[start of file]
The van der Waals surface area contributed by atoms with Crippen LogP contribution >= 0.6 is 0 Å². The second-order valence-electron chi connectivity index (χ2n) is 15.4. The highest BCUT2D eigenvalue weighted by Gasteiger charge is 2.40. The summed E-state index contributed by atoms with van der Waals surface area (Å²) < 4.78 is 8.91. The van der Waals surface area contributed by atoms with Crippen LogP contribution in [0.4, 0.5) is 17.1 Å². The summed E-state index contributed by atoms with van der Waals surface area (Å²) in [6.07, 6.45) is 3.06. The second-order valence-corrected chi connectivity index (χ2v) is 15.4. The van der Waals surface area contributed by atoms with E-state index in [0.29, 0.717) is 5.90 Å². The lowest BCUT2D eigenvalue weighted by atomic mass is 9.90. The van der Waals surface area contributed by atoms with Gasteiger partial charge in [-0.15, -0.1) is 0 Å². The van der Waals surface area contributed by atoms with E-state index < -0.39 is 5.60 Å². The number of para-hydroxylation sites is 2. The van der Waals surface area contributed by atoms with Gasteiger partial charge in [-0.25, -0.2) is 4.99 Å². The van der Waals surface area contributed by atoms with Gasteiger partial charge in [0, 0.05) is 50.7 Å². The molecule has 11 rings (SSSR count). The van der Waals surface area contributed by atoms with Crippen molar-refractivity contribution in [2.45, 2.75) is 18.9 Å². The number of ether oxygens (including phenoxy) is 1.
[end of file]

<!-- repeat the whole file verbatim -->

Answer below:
The van der Waals surface area contributed by atoms with Crippen LogP contribution >= 0.6 is 0 Å². The second-order valence-electron chi connectivity index (χ2n) is 15.4. The highest BCUT2D eigenvalue weighted by Gasteiger charge is 2.40. The summed E-state index contributed by atoms with van der Waals surface area (Å²) < 4.78 is 8.91. The van der Waals surface area contributed by atoms with Crippen LogP contribution in [0.4, 0.5) is 17.1 Å². The summed E-state index contributed by atoms with van der Waals surface area (Å²) in [6.07, 6.45) is 3.06. The second-order valence-corrected chi connectivity index (χ2v) is 15.4. The van der Waals surface area contributed by atoms with E-state index in [0.29, 0.717) is 5.90 Å². The lowest BCUT2D eigenvalue weighted by atomic mass is 9.90. The van der Waals surface area contributed by atoms with Gasteiger partial charge in [-0.15, -0.1) is 0 Å². The van der Waals surface area contributed by atoms with E-state index < -0.39 is 5.60 Å². The number of para-hydroxylation sites is 2. The van der Waals surface area contributed by atoms with Gasteiger partial charge in [-0.25, -0.2) is 4.99 Å². The van der Waals surface area contributed by atoms with Gasteiger partial charge in [0, 0.05) is 50.7 Å². The molecule has 11 rings (SSSR count). The van der Waals surface area contributed by atoms with Crippen molar-refractivity contribution in [2.45, 2.75) is 18.9 Å². The number of ether oxygens (including phenoxy) is 1.